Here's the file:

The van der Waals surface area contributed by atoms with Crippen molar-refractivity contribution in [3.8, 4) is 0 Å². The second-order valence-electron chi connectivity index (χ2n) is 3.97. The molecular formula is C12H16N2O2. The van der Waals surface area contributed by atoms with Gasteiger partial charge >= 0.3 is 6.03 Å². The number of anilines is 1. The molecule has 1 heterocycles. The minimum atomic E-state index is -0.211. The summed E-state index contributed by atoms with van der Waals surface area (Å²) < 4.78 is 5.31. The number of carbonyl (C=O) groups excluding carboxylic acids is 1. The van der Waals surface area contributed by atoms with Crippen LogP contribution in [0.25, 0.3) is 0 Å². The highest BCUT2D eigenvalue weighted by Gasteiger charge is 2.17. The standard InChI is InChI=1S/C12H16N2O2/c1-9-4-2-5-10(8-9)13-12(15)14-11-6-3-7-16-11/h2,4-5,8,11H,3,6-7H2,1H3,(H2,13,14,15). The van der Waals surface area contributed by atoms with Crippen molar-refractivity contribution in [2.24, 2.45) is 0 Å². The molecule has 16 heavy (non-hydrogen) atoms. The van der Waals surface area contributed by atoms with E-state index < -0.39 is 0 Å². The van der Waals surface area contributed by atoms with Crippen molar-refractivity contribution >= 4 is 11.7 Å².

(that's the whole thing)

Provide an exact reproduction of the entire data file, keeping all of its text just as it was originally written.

The van der Waals surface area contributed by atoms with Crippen molar-refractivity contribution in [3.8, 4) is 0 Å². The second-order valence-electron chi connectivity index (χ2n) is 3.97. The molecular formula is C12H16N2O2. The van der Waals surface area contributed by atoms with Gasteiger partial charge >= 0.3 is 6.03 Å². The number of anilines is 1. The molecule has 1 heterocycles. The minimum atomic E-state index is -0.211. The summed E-state index contributed by atoms with van der Waals surface area (Å²) < 4.78 is 5.31. The number of carbonyl (C=O) groups excluding carboxylic acids is 1. The van der Waals surface area contributed by atoms with Crippen LogP contribution in [0.25, 0.3) is 0 Å². The highest BCUT2D eigenvalue weighted by Gasteiger charge is 2.17. The standard InChI is InChI=1S/C12H16N2O2/c1-9-4-2-5-10(8-9)13-12(15)14-11-6-3-7-16-11/h2,4-5,8,11H,3,6-7H2,1H3,(H2,13,14,15). The van der Waals surface area contributed by atoms with Crippen molar-refractivity contribution in [2.24, 2.45) is 0 Å². The molecule has 16 heavy (non-hydrogen) atoms. The van der Waals surface area contributed by atoms with E-state index < -0.39 is 0 Å². The van der Waals surface area contributed by atoms with Crippen molar-refractivity contribution >= 4 is 11.7 Å².